The Bank of Canada made a statement May 30th holding steady on their benchmark rate of 1.25%. Despite three interest rate increases since last July, the Bank of Canada has chosen not to increase again at this time, citing trade uncertainty, the slow housing market, and growing stressors in new markets.

However, economists agree the statement indicates an increase come July. This consensus is probably due in part to how the Bank of Canada’s Governor Stephen Poloz has chosen his words of late. Although he insists his use of certain phrases in past announcements has not been some sort of code-language for what the Bank plans to do next, spectators feel that as the economy grows stronger his comments on future changes has become easier to decipher. Where in the past Poloz has indicated that higher rates will be needed “over time”, May’s announcement was explicit.

“Developments since April further reinforce the governing council’s view that higher interest rates will be warranted to keep inflation near target,” the statement said. “Governing council will take a gradual approach to policy adjustments, guided by incoming data.” In essence, they’re not going to change anything unless they feel certain the economy can handle it.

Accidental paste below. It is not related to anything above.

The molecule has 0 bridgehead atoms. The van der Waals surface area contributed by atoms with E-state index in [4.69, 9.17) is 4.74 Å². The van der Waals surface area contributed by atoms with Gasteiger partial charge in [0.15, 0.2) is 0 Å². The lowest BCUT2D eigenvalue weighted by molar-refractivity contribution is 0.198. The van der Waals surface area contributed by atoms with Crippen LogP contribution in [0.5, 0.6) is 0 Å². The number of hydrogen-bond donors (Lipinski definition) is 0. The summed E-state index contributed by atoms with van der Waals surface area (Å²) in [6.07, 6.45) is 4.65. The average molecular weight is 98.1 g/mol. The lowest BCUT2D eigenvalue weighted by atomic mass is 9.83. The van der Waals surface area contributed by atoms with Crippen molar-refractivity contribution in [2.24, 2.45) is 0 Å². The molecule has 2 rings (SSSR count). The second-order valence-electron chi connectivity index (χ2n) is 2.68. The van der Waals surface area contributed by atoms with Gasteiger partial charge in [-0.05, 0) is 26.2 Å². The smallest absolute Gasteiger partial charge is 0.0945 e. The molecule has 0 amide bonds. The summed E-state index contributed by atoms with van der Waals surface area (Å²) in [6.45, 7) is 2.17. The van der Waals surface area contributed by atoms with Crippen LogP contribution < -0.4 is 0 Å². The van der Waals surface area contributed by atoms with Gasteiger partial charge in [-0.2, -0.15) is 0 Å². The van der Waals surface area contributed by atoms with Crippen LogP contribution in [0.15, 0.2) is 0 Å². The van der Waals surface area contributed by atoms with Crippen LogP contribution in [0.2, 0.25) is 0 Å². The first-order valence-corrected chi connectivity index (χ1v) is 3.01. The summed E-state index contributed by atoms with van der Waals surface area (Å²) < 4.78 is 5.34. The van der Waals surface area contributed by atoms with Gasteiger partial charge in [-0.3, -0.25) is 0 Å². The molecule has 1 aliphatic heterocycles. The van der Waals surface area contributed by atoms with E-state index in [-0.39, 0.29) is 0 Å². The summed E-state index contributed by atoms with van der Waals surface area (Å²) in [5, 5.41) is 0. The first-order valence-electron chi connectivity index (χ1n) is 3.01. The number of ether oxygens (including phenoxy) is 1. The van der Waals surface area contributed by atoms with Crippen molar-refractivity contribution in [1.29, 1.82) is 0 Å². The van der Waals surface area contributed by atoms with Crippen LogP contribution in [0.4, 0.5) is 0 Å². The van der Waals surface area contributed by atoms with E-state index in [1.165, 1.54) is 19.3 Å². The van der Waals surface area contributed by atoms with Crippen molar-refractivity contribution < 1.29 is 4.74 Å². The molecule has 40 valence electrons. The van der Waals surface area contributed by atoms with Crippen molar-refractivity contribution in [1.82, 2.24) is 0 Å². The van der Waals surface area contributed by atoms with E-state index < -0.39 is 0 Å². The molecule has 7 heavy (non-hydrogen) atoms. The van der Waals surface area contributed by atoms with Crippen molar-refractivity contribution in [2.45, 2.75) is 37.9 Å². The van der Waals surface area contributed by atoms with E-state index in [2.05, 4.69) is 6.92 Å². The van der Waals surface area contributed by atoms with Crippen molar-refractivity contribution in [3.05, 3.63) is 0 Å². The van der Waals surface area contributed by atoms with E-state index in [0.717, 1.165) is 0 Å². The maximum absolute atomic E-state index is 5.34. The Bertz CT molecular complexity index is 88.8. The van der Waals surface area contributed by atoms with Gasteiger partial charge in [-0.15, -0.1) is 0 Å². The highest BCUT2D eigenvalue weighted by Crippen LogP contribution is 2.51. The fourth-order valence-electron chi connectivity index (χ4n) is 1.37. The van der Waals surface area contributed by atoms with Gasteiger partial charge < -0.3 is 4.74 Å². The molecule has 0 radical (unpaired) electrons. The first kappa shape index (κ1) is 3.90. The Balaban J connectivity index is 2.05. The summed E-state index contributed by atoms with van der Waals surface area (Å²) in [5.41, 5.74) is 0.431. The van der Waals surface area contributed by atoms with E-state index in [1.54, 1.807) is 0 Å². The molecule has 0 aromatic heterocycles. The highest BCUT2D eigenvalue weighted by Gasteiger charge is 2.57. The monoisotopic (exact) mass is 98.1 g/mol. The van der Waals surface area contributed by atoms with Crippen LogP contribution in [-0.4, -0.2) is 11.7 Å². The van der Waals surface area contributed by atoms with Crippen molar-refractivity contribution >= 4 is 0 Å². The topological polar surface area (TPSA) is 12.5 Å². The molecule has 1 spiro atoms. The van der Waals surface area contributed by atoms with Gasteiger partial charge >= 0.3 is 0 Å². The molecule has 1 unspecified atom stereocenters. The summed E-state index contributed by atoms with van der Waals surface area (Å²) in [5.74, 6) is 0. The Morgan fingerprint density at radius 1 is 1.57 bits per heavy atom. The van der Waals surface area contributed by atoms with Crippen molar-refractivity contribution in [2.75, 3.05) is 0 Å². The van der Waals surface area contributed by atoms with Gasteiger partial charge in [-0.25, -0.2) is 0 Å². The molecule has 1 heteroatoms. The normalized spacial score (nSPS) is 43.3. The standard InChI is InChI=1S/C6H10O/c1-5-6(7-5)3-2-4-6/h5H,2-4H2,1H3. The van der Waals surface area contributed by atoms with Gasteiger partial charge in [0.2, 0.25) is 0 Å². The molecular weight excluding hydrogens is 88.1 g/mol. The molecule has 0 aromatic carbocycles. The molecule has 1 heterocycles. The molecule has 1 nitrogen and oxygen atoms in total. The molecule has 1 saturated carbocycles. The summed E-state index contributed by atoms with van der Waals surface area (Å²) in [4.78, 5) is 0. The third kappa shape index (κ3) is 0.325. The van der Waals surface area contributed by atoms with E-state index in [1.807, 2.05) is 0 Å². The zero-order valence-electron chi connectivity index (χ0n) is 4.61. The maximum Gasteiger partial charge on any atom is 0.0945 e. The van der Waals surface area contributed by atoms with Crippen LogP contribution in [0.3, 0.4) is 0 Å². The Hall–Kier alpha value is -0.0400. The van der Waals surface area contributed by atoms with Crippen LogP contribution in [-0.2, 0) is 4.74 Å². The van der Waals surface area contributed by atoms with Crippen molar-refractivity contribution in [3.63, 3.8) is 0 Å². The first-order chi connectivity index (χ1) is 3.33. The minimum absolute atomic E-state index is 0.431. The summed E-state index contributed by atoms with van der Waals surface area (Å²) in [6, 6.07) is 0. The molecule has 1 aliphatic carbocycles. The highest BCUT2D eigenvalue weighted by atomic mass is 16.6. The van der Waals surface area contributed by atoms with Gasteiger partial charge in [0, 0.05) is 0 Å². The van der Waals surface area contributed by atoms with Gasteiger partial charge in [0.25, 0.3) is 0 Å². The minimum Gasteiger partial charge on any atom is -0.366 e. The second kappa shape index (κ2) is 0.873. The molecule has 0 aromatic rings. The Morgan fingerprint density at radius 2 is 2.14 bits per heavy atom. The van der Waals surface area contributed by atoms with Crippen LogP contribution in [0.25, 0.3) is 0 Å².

So, can we handle it? The central bank noted that the Canadian economy was stronger than expected in the first quarter of the year due in part to a stronger sale of exports than was anticipated. The import of machinery and equipment also suggest ongoing recovery in investment. As a result, investors drove up the Canadian dollar by more than a full cent.

An economy functioning close to its potential has an inflation rate of 2%. The central bank uses interest rates to keep inflation at or near that rate, increasing rates when prices exceed that threshold. In April the Bank of Canada anticipated an inflation rate of 2.1% in the first quarter but that is now appearing a bit low. However, it is expected to rise slightly higher than anticipated because of increased gas prices.

Although economists agree that future interest rate increases will come at 0.25% at a time, as they always have, they disagree on how many more hikes will come.

What does this mean for mortgage holders? The variable interest rate is about 1% lower than fixed rates right now, which means it would take four quarter-percent increases to even catch up to where a fixed rate would be at the start. Since comparing mortgage terms is only looking over the next five years, mortgage holders are likely to come out ahead in the five years by choosing a variable rate.

As always, if you have any questions or concerns about the Bank of Canada interest rates, or mortgages in general, please reach out to me at 403-241-3255

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